Americans ready to grin and bare it

Teeth: Cosmetic dentistry is enjoying a boom, thanks to increasing numbers who want a whiter, brighter, better look.

October 03, 1999|By Elizabeth Large | Elizabeth Large,Sun Staff

Fluoride, flossing and better brushing techniques have emptied dentists' chairs. But Americans' quest for a whiter, more perfect smile is filling them up again.

People are spending large amounts of money on better-looking, but not necessarily healthier teeth. The most sought-after procedure by far is bleaching; dentists are also bonding ultra-thin veneers to teeth to hide stains and chips, replacing silver amalgam fillings with white porcelain ones, and installing porcelain crowns that look more real -- and more perfect -- than the teeth they cover.

"We've been doing cosmetic dentistry for years, but the public is just discovering it," says Dr. Larry Rosenthal, a New York dentist whose high-profile patients include Kathie Lee Gifford, Michael Bolton and Donald Trump.

"People have become tooth- obsessed."

When Baltimorean Christine Glazer turned 50 she decided to give herself a birthday present: four beautiful bottom teeth. At around $400 a tooth, it was extravagant, she admits, but worth every penny.

"I smile again," she says, "And people comment on that."

Glazer's first trip to a cosmetic dentist was to repair chips in two top front teeth that formed an inverted V, the result of an accident. Porcelain laminates -- thin veneers cemented to the teeth -- were a relatively painless and noninvasive solution. The total cost of her dental work was around $3,200.

"I found myself putting my hand in front of my mouth when I smiled," she says. "That's when I decided to have them fixed. The top looked so good I decided to have the work done on the bottom."

Cosmetic dentistry is just one facet of the current interest in personal appearance, fitness and looking young, particularly among aging baby boomers. Whiter, more perfect teeth aren't just beautiful teeth. They are younger-looking teeth.

"It's a youth-driven society," says Dr. Steven Haywood, a Lutherville cosmetic dentist. "Forty to 55 are prime earning years, but teeth can look old then, particularly with outdated dentistry."

When the American Academy of Cosmetic Dentistry was founded 15 years ago, it had 60 members. That number has exploded to more than 4,000. And an increasing number of dentists, even if they aren't members of the AACD, are doing less drilling and more cosmetic work on their patients' teeth. It makes good business sense for dentists to turn to aesthetic work as tooth decay and gum disease become less pervasive, but that isn't the only reason.

"Cosmetic dentistry is very rewarding psychologically," says Dr. Charles Fine of Owings Mills, who describes himself as "a true general dentist who started doing cosmetic dentistry very early on." About 60 percent of his practice is now cosmetic, he estimates, if you count patients who ask for the more costly white porcelain fillings even on back teeth.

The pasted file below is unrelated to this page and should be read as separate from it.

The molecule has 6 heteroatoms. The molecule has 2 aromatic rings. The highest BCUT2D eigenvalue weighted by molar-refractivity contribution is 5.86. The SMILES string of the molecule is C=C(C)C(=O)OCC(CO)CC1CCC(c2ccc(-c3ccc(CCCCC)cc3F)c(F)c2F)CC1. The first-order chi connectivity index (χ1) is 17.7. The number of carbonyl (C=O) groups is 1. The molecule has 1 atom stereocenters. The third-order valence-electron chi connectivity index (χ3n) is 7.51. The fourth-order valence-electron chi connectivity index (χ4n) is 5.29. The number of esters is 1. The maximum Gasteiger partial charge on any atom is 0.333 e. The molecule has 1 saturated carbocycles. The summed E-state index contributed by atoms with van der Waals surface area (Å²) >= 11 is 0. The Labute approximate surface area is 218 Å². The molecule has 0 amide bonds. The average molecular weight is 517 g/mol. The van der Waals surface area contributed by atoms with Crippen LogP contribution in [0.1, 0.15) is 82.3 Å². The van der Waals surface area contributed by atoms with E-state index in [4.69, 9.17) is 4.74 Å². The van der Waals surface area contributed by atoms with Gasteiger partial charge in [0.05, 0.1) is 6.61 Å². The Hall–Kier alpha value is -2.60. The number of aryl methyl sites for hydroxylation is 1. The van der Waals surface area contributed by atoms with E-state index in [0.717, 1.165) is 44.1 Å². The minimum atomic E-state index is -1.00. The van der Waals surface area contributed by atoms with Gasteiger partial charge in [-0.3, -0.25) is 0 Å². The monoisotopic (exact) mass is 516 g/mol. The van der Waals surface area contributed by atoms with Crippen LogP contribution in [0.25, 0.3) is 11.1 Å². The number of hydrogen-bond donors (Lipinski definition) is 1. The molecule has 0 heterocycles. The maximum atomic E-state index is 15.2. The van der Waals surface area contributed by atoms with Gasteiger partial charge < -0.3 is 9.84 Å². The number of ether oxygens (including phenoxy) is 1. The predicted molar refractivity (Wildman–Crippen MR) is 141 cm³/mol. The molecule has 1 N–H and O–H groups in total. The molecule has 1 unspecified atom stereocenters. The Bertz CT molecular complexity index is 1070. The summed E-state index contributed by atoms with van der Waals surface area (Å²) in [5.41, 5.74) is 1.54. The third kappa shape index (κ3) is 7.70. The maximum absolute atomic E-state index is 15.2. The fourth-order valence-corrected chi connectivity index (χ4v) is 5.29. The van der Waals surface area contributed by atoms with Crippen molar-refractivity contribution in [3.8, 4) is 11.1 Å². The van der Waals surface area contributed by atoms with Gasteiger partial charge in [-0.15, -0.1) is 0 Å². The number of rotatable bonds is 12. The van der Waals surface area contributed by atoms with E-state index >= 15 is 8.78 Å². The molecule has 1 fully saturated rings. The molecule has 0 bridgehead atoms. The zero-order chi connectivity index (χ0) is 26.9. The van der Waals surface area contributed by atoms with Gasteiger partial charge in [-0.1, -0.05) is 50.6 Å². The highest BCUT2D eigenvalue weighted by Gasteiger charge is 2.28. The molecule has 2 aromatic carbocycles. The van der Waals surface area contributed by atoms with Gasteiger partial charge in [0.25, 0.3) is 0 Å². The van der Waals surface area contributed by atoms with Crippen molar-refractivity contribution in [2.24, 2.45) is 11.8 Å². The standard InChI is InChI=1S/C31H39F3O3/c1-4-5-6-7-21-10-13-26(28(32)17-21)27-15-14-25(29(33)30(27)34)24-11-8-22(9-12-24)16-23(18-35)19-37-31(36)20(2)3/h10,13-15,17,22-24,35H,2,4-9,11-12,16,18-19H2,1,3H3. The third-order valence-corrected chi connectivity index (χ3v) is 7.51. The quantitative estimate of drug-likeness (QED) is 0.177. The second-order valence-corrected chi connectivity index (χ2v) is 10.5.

"In the past, people hated going to the dentist," Fine says. "Now they leave with something they're happy with, and it's almost painless."

It's not, however, cheap. Dental insurance doesn't cover the cost of dentistry for purely aesthetic reasons. The fact that more Americans have the money these days to spend on the perfect smile is an important reason why cosmetic dentistry has become a booming business.

It cost Chester Stump of York, Pa., almost $10,000 to have 14 teeth beautified with porcelain veneers and crowns. And while he was at it, the 73-year-old went a shade or two whiter.

Stump, a retired plant superintendent, says he isn't wealthy. "Through the years I just wasn't satisfied with the alignment of my teeth."

His porcelain crowns -- caps that fit over teeth that have been ground down by about a third -- are realistically translucent and don't have the tell-tale dark line of metal at the gum line. (Crowns no longer resemble white Chiclets if the work is done by a competent dentist.)

New technology and materials have made possible pearly whites that look remarkably natural. That, too, has fueled the public's interest in aesthetic dentistry. Lasers can be used to activate bleach so that the whitening process takes only one visit to the dentist's office, or they can be used to "sculpt" gum away to create a less gummy smile. New bonding mmaterials, resins and veneers create whiter-looking teeth and fill in gaps, requiring less cutting down of healthy teeth in the process than crowns do.

Behind every successful cosmetic dentist is a great ceramist -- someone who is both a lab technician and an artist. This is the person who creates the veneer or porcelain crown that fits so well and looks so realistic.

Dr. Ronald Goldstein, an Atlanta-based dentist who wrote the first textbook on cosmetic dentistry, has his own lab. "Our chief ceramist makes more money than any dentist in the office," he says.

"When it comes to aesthetic dentistry and brain surgery," he adds. "Don't look for bargains."

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